Housing has increasingly becomeone of the most unequalparts of the economic recovery.
At the top there is a nationwide housing boom, fueled by a run-up in home prices as higher-income households rush to take advantage of record-low mortgages. But at the same time, millions of renters, especially people who have skipped rent payments or whose jobs haven’t come back, are at risk of losing their homes before the end of the summer.
The looming eviction crisis has added urgency — in Washington and across the country — to ensuring emergency rental aid reaches the most vulnerable Americans before it is too late.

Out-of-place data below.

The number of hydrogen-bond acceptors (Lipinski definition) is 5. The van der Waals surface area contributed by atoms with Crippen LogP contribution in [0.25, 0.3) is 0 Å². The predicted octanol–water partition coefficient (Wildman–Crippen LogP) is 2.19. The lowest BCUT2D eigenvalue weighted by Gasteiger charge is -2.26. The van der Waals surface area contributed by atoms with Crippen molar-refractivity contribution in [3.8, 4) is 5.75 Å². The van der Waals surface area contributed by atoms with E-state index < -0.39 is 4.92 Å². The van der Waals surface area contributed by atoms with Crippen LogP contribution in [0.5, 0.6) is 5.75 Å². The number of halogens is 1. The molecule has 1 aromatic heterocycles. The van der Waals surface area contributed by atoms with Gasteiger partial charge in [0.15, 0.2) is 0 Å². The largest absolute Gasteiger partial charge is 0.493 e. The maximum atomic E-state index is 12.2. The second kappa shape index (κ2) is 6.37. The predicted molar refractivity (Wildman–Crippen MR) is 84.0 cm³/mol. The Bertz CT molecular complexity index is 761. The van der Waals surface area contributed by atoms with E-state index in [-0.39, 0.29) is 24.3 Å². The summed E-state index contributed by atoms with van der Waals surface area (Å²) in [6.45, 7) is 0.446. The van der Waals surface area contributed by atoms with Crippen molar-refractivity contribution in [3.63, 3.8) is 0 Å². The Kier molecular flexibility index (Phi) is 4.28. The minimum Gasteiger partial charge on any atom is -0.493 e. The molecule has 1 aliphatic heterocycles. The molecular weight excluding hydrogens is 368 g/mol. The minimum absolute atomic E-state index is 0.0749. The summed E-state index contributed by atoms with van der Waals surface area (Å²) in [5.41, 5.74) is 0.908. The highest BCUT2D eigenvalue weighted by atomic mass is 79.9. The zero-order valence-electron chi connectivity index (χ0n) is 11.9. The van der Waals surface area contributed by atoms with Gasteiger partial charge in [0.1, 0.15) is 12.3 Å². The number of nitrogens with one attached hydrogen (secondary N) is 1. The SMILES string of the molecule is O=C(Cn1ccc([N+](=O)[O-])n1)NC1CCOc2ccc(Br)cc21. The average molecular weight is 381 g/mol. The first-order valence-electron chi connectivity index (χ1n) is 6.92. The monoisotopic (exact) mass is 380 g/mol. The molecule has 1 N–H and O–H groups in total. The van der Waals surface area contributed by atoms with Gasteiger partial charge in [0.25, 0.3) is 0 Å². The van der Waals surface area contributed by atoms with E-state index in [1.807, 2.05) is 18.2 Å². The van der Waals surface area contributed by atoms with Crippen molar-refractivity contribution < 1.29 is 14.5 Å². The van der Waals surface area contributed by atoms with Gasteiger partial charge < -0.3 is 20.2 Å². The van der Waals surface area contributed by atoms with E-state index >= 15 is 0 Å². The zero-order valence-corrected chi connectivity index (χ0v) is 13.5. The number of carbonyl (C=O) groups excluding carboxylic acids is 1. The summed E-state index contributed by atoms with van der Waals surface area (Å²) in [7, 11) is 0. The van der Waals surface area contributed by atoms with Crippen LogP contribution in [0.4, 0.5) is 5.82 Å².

The Biden administration, housing advocates, renters and landlords alike are focused on July 31, when the final eviction moratorium from the Centers for Disease Control and Prevention will expire. Racing against the deadline, the White Houseis pushing state and local governments and courts to do all they can to prevent evictions. On Wednesday, the White House convened a meeting of representatives from 50 cities to discuss their plans for staving off an eviction crisis